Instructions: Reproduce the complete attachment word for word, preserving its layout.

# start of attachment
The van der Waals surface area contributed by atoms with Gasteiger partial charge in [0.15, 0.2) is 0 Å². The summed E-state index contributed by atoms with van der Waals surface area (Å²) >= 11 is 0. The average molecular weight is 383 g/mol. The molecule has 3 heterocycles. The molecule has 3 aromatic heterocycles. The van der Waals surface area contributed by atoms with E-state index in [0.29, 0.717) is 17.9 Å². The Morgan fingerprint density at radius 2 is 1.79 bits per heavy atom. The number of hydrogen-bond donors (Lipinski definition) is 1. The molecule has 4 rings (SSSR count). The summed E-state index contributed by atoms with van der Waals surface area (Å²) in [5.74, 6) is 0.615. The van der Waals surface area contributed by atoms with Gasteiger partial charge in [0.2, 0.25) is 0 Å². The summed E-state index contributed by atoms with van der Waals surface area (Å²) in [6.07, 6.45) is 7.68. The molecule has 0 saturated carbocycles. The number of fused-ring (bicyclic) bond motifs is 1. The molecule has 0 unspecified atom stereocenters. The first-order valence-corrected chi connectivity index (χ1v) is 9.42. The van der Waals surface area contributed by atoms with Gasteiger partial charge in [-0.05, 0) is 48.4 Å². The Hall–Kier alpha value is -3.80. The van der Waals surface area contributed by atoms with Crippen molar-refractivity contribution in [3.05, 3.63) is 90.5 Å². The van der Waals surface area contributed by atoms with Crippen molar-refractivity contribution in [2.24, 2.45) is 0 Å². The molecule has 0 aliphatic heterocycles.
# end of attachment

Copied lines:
The van der Waals surface area contributed by atoms with Gasteiger partial charge in [0.15, 0.2) is 0 Å². The summed E-state index contributed by atoms with van der Waals surface area (Å²) >= 11 is 0. The average molecular weight is 383 g/mol. The molecule has 3 heterocycles. The molecule has 3 aromatic heterocycles. The van der Waals surface area contributed by atoms with E-state index in [0.29, 0.717) is 17.9 Å². The Morgan fingerprint density at radius 2 is 1.79 bits per heavy atom. The number of hydrogen-bond donors (Lipinski definition) is 1. The molecule has 4 rings (SSSR count). The summed E-state index contributed by atoms with van der Waals surface area (Å²) in [5.74, 6) is 0.615. The van der Waals surface area contributed by atoms with Gasteiger partial charge in [0.2, 0.25) is 0 Å². The summed E-state index contributed by atoms with van der Waals surface area (Å²) in [6.07, 6.45) is 7.68. The molecule has 0 saturated carbocycles. The number of fused-ring (bicyclic) bond motifs is 1. The molecule has 0 unspecified atom stereocenters. The first-order valence-corrected chi connectivity index (χ1v) is 9.42. The van der Waals surface area contributed by atoms with Gasteiger partial charge in [-0.05, 0) is 48.4 Å². The Hall–Kier alpha value is -3.80. The van der Waals surface area contributed by atoms with Crippen molar-refractivity contribution in [3.05, 3.63) is 90.5 Å². The van der Waals surface area contributed by atoms with Crippen molar-refractivity contribution in [2.24, 2.45) is 0 Å². The molecule has 0 aliphatic heterocycles.